Here’s a quick request: could YOU please spend five minutes considering how to give a youngster the gift of reading? Yes, you – regardless of whether you are a parent, grandparent, whether you have students in school now, or never have had youngsters in school.
Could you, and/or some organization you belong to help at least one youngster in community learn to read in the coming year?
Is this your responsibility, if you are not a parent? Probably not. But is it in your self interest? Yes, absolutely.
Last week I wrote about a new national report showing the percentage of students with strong reading skills is declining. Summarizing the report, Dania Gioia, Chairman of the federally (i.e. taxpayer) funded National Endowment for the Humanities wrote:
“There is a general decline in reading among teenage and adult Americans. Most alarming, both reading ability and the habit of regular reading have greatly declined among college graduates. The declines have demonstrable social, economic, cultural, and civic implications. Across a vast array of groups, reading skills are declining. “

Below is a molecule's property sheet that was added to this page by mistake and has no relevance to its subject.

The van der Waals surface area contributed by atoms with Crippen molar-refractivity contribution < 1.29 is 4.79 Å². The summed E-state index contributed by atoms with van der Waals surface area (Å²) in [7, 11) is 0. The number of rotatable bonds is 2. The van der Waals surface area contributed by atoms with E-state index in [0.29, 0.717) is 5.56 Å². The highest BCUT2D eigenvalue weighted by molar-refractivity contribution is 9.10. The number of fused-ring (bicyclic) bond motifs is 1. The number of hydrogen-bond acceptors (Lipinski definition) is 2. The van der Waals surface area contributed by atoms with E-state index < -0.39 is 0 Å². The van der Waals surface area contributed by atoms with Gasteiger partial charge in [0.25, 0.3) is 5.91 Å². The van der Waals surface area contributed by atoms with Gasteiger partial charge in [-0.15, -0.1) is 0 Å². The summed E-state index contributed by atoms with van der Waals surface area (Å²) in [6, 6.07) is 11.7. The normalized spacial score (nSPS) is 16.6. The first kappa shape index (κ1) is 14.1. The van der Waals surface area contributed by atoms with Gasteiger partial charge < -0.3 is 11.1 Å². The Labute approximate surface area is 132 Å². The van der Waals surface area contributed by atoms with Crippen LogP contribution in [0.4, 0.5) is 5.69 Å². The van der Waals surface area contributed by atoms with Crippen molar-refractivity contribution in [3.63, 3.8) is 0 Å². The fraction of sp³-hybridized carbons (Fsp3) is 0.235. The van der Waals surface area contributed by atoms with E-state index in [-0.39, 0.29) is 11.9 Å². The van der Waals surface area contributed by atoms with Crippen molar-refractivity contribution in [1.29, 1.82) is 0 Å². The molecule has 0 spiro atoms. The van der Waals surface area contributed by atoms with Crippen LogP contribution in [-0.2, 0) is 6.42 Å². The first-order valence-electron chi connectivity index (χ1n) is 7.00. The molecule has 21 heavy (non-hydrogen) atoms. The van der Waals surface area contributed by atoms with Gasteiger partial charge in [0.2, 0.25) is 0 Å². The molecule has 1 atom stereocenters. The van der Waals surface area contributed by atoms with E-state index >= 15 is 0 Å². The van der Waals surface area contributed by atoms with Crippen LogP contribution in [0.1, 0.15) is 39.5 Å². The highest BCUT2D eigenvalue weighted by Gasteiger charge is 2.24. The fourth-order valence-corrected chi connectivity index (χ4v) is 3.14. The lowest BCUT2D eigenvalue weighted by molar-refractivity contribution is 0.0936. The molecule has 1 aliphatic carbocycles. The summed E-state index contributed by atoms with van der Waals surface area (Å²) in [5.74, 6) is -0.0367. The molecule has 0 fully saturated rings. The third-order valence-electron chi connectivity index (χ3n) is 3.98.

This week brings a new international report about 4th grade reading skills of American youngsters – compared to 4th graders in more than 30 other countries. The study compared reading skills in 2001 and 2006. In 2001, only three countries were ahead of US fourth graders. Now we trail 10 countries or jurisdictions, including Hong Kong and three Canadian provinces.
Why pick fourth graders? Because, as the report’s authors explained, “… fourth grade is an important transition point in children’s development as readers, because most of them should have learned to read, and are now reading to learn.”
The International Association for the Evaluation of Educational Achievement – an independent international cooperative with 49 members, did the study. They have been doing research for 50 years.
Their study also found (no surprise) that high performing 4th graders have